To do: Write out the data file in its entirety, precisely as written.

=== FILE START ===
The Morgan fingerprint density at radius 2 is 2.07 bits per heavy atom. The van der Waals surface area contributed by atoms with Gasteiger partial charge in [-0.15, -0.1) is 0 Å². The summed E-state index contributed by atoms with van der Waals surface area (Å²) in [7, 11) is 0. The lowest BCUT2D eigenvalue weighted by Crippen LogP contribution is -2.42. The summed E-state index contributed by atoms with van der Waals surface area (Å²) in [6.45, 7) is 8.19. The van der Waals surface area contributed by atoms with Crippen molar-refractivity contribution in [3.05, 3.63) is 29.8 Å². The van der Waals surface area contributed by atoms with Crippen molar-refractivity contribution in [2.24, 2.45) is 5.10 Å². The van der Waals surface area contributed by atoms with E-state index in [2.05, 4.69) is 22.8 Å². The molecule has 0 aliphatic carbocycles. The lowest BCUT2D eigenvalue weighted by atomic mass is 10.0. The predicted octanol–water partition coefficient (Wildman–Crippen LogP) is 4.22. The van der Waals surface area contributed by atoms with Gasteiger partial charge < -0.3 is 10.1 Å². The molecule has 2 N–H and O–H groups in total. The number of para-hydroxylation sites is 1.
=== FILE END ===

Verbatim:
The Morgan fingerprint density at radius 2 is 2.07 bits per heavy atom. The van der Waals surface area contributed by atoms with Gasteiger partial charge in [-0.15, -0.1) is 0 Å². The summed E-state index contributed by atoms with van der Waals surface area (Å²) in [7, 11) is 0. The lowest BCUT2D eigenvalue weighted by Crippen LogP contribution is -2.42. The summed E-state index contributed by atoms with van der Waals surface area (Å²) in [6.45, 7) is 8.19. The van der Waals surface area contributed by atoms with Crippen molar-refractivity contribution in [3.05, 3.63) is 29.8 Å². The van der Waals surface area contributed by atoms with Crippen molar-refractivity contribution in [2.24, 2.45) is 5.10 Å². The van der Waals surface area contributed by atoms with E-state index in [2.05, 4.69) is 22.8 Å². The molecule has 0 aliphatic carbocycles. The lowest BCUT2D eigenvalue weighted by atomic mass is 10.0. The predicted octanol–water partition coefficient (Wildman–Crippen LogP) is 4.22. The van der Waals surface area contributed by atoms with Gasteiger partial charge < -0.3 is 10.1 Å². The molecule has 2 N–H and O–H groups in total. The number of para-hydroxylation sites is 1.